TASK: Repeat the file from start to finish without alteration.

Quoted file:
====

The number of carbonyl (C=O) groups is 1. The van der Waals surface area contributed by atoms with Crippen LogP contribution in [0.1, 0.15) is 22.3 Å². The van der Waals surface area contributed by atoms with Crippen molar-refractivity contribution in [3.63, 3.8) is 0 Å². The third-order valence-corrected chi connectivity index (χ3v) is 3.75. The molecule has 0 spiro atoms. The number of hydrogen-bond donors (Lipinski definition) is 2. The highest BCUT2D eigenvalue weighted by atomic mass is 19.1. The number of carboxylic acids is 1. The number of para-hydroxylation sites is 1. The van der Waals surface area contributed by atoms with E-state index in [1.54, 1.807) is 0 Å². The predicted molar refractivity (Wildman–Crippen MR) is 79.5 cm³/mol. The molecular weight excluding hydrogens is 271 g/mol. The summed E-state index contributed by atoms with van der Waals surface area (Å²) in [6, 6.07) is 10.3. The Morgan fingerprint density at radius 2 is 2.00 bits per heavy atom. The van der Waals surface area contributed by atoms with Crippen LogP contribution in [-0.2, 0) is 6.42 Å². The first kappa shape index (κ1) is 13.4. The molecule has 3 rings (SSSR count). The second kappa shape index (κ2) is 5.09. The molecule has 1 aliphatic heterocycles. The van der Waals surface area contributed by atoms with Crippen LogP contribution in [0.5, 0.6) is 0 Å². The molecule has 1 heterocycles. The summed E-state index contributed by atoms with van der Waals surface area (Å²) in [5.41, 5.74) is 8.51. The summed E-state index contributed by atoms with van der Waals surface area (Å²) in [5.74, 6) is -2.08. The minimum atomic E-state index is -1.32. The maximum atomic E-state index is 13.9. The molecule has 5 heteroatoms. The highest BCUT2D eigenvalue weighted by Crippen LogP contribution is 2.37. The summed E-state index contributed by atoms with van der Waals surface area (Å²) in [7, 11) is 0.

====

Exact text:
The number of carbonyl (C=O) groups is 1. The van der Waals surface area contributed by atoms with Crippen LogP contribution in [0.1, 0.15) is 22.3 Å². The van der Waals surface area contributed by atoms with Crippen molar-refractivity contribution in [3.63, 3.8) is 0 Å². The third-order valence-corrected chi connectivity index (χ3v) is 3.75. The molecule has 0 spiro atoms. The number of hydrogen-bond donors (Lipinski definition) is 2. The highest BCUT2D eigenvalue weighted by atomic mass is 19.1. The number of carboxylic acids is 1. The number of para-hydroxylation sites is 1. The van der Waals surface area contributed by atoms with E-state index in [1.54, 1.807) is 0 Å². The predicted molar refractivity (Wildman–Crippen MR) is 79.5 cm³/mol. The molecular weight excluding hydrogens is 271 g/mol. The summed E-state index contributed by atoms with van der Waals surface area (Å²) in [6, 6.07) is 10.3. The Morgan fingerprint density at radius 2 is 2.00 bits per heavy atom. The van der Waals surface area contributed by atoms with Crippen LogP contribution in [-0.2, 0) is 6.42 Å². The first kappa shape index (κ1) is 13.4. The molecule has 3 rings (SSSR count). The second kappa shape index (κ2) is 5.09. The molecule has 1 aliphatic heterocycles. The van der Waals surface area contributed by atoms with Crippen LogP contribution in [0.5, 0.6) is 0 Å². The molecule has 1 heterocycles. The summed E-state index contributed by atoms with van der Waals surface area (Å²) in [5.41, 5.74) is 8.51. The summed E-state index contributed by atoms with van der Waals surface area (Å²) in [5.74, 6) is -2.08. The minimum atomic E-state index is -1.32. The maximum atomic E-state index is 13.9. The molecule has 5 heteroatoms. The highest BCUT2D eigenvalue weighted by Crippen LogP contribution is 2.37. The summed E-state index contributed by atoms with van der Waals surface area (Å²) in [7, 11) is 0.